A little post about math journals




Happy Sunday! It snowed again last night... is spring ever going to get here?!
Today I am going to make a little post about math journals. I LOVE math journals. We do them *almost* every day (since I only have 60 minutes of math per day, if I have an extra big lesson, sometimes we do mental math instead of journals, rather than in addition to journals). Math journals are also GREAT to use in second-language classrooms, such as French immersion. My 5 favorite things about math journals are:

1. They review concepts and vocabulary that we have been working on all. year. long! There is nothing worse than when you learn a concept in September/October, evaluate it for report cards, and then never speak of it again for the rest of the year. Drives me CRAZY when that happens, especially with math. You know that they will need to dust off those skills for next year! Second-language students also need as much exposure to important vocabulary as they can get, and sometimes math words aren't used that frequently in other subjects. While completing math journal problems, students will be practicing listening to and following oral directions, en français.

2. They give kids who may not have been ready to really grasp a concept earlier in the year the chance to keep trying and eventually get it. I have kiddos who just could not get patterning with more than two elements in October. Now, they are patterning champs! If we had not been practicing patterning all throughout the year, they probably wouldn't have the foundation they will need to be successful next year. That repeated vocabulary helps here, too!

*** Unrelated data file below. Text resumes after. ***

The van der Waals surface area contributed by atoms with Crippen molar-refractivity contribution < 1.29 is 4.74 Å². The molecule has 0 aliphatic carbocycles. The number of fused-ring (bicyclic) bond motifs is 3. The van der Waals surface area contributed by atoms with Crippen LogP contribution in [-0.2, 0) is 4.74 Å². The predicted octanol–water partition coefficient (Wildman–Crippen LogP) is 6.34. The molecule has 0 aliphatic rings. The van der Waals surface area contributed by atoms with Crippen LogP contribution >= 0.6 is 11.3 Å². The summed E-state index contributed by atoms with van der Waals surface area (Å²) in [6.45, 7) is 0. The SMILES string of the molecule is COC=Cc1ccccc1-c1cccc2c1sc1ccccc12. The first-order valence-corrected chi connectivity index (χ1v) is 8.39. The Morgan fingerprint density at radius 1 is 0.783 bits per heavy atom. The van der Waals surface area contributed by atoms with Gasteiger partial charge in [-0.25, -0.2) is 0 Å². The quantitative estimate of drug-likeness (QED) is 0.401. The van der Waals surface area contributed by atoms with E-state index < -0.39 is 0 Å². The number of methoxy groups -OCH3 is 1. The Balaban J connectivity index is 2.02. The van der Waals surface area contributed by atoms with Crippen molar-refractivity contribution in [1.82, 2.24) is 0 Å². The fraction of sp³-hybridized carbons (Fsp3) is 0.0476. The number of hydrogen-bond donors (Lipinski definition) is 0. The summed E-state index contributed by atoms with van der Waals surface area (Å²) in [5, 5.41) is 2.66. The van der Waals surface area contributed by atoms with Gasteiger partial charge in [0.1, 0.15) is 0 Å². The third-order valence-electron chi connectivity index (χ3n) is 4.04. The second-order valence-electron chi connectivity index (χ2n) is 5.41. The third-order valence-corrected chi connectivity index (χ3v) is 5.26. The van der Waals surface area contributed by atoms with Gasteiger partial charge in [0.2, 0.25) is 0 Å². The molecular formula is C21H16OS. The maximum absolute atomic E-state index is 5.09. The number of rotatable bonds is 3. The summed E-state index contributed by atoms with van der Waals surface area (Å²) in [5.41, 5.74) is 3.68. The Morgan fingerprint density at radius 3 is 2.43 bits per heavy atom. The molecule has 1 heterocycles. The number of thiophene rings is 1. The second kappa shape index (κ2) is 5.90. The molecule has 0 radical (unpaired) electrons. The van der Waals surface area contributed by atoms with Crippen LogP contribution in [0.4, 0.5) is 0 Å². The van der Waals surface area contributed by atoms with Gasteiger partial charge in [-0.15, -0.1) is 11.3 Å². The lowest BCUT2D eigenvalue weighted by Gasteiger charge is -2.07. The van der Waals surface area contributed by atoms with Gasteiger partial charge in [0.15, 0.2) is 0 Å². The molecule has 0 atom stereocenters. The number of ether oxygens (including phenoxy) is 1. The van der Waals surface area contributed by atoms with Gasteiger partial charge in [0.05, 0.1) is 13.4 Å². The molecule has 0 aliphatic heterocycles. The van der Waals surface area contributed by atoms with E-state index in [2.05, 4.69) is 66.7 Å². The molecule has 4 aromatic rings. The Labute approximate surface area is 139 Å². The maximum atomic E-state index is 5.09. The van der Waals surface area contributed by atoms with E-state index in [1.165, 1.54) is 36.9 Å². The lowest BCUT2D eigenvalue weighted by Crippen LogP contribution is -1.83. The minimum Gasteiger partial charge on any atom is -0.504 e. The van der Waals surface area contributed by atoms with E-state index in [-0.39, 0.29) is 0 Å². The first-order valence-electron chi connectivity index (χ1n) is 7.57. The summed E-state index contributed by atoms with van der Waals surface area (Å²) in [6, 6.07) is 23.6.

3. They force my "math whizzes" who like to do everything in their heads to draw a picture. In fact, it kind of tricks them into it and they don't even complain haha. I am proud of my students who have very strong mental math skills, but someday they will arrive at a question that is too complicated or has too many steps to do in their head. I want them to know what to do and have a whole bunch of strategies at the ready for when this day comes.

4. You can easily use them to teach vocabulary and link them to themes you are teaching in the classroom. This year, for example, Saint Patrick's Day happened over March Break. The week before March Break was Semaine de la francophonie. We did not have very much time for any fun Saint Patrick's Day activities. But, I still taught them words like "farfadet", "pièce d'or", "trèfle", etc. through math journals. This week, their questions are about Easter. We do questions about all sorts of relevant, seasonal things. By having different prompts for each month, you can ensure 5-10 extra minutes of vocabulary that is key for that time of year - during your math block! So important for my FSL learners! I get my kids to share their work with a partner after we are finished, so it gets them talking and comparing even more.

5. They take less than 10 minutes a day. Seriously! Maybe 12 if you add the share.


Basically, what I do during journal time is:

1. Read the problem out loud a couple of times once my kiddos find the next blank page in their journal. They start solving the problem with a picture right away.

2. I walk around cutting out the journal prompts and putting one on each child’s desk (yes, walking and cutting… in the fall I was on the ball and cut them out ahead of time, but I promise this works just as well!)

3. Once my students finish their drawing and solve the problem, they glue the prompt into their journal and raise their hand. I come check it and give them a stamp/happy face if it’s right, or guide them onto the right path if not (or if they have inverted numbers!!! 8+1 does NOT = P!).